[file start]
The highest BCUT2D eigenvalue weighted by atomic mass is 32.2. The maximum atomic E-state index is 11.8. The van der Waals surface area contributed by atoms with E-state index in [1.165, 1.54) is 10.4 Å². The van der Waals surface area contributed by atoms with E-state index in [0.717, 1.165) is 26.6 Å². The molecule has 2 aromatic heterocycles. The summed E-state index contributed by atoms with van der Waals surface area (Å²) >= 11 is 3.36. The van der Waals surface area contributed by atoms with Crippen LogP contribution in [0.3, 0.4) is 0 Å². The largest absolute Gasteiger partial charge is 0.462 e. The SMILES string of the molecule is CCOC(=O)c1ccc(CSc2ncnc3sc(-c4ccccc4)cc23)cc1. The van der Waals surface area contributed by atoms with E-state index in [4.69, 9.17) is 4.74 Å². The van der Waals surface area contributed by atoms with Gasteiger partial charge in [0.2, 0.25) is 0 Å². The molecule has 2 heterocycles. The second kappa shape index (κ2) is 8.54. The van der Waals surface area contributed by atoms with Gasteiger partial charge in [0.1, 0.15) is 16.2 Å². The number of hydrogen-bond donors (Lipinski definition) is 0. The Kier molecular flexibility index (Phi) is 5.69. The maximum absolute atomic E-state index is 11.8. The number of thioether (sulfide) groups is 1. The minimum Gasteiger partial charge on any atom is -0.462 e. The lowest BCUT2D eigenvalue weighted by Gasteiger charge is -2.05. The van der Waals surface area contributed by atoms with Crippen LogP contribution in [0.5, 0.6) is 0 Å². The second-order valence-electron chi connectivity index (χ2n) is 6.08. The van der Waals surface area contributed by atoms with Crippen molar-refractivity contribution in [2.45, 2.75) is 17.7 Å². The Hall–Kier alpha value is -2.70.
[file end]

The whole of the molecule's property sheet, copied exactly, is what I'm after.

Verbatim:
The highest BCUT2D eigenvalue weighted by atomic mass is 32.2. The maximum atomic E-state index is 11.8. The van der Waals surface area contributed by atoms with E-state index in [1.165, 1.54) is 10.4 Å². The van der Waals surface area contributed by atoms with E-state index in [0.717, 1.165) is 26.6 Å². The molecule has 2 aromatic heterocycles. The summed E-state index contributed by atoms with van der Waals surface area (Å²) >= 11 is 3.36. The van der Waals surface area contributed by atoms with Crippen LogP contribution in [0.3, 0.4) is 0 Å². The largest absolute Gasteiger partial charge is 0.462 e. The SMILES string of the molecule is CCOC(=O)c1ccc(CSc2ncnc3sc(-c4ccccc4)cc23)cc1. The van der Waals surface area contributed by atoms with E-state index in [4.69, 9.17) is 4.74 Å². The van der Waals surface area contributed by atoms with Gasteiger partial charge in [0.2, 0.25) is 0 Å². The molecule has 2 heterocycles. The second kappa shape index (κ2) is 8.54. The van der Waals surface area contributed by atoms with Gasteiger partial charge in [0.1, 0.15) is 16.2 Å². The number of hydrogen-bond donors (Lipinski definition) is 0. The Kier molecular flexibility index (Phi) is 5.69. The maximum absolute atomic E-state index is 11.8. The number of thioether (sulfide) groups is 1. The minimum Gasteiger partial charge on any atom is -0.462 e. The lowest BCUT2D eigenvalue weighted by Gasteiger charge is -2.05. The van der Waals surface area contributed by atoms with Crippen LogP contribution in [0.5, 0.6) is 0 Å². The second-order valence-electron chi connectivity index (χ2n) is 6.08. The van der Waals surface area contributed by atoms with Crippen molar-refractivity contribution in [2.45, 2.75) is 17.7 Å². The Hall–Kier alpha value is -2.70.